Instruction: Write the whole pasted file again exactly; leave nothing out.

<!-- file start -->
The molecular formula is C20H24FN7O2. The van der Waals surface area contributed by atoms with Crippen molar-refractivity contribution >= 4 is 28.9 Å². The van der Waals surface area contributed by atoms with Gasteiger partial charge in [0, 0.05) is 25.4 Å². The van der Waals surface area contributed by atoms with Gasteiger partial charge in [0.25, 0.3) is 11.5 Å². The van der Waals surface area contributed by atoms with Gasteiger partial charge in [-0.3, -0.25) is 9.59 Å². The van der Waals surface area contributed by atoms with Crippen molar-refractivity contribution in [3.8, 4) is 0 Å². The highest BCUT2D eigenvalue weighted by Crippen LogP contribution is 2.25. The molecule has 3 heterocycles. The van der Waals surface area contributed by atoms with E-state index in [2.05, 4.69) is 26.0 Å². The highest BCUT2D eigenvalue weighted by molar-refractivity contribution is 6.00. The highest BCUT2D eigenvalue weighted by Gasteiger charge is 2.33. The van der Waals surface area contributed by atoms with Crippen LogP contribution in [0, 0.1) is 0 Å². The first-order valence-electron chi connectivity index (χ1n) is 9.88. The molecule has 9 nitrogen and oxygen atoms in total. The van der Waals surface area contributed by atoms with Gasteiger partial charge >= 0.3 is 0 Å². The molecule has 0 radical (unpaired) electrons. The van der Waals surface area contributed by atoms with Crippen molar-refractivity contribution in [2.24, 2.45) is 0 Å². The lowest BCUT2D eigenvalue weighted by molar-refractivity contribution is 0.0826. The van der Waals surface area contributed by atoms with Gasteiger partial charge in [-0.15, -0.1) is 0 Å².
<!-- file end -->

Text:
The molecular formula is C20H24FN7O2. The van der Waals surface area contributed by atoms with Crippen molar-refractivity contribution >= 4 is 28.9 Å². The van der Waals surface area contributed by atoms with Gasteiger partial charge in [0, 0.05) is 25.4 Å². The van der Waals surface area contributed by atoms with Gasteiger partial charge in [0.25, 0.3) is 11.5 Å². The van der Waals surface area contributed by atoms with Gasteiger partial charge in [-0.3, -0.25) is 9.59 Å². The van der Waals surface area contributed by atoms with Crippen molar-refractivity contribution in [3.8, 4) is 0 Å². The highest BCUT2D eigenvalue weighted by Crippen LogP contribution is 2.25. The molecule has 3 heterocycles. The van der Waals surface area contributed by atoms with E-state index in [2.05, 4.69) is 26.0 Å². The highest BCUT2D eigenvalue weighted by molar-refractivity contribution is 6.00. The highest BCUT2D eigenvalue weighted by Gasteiger charge is 2.33. The van der Waals surface area contributed by atoms with Crippen LogP contribution in [0, 0.1) is 0 Å². The first-order valence-electron chi connectivity index (χ1n) is 9.88. The molecule has 9 nitrogen and oxygen atoms in total. The van der Waals surface area contributed by atoms with Gasteiger partial charge >= 0.3 is 0 Å². The molecule has 0 radical (unpaired) electrons. The van der Waals surface area contributed by atoms with Crippen molar-refractivity contribution in [2.24, 2.45) is 0 Å². The lowest BCUT2D eigenvalue weighted by molar-refractivity contribution is 0.0826. The van der Waals surface area contributed by atoms with Gasteiger partial charge in [-0.15, -0.1) is 0 Å².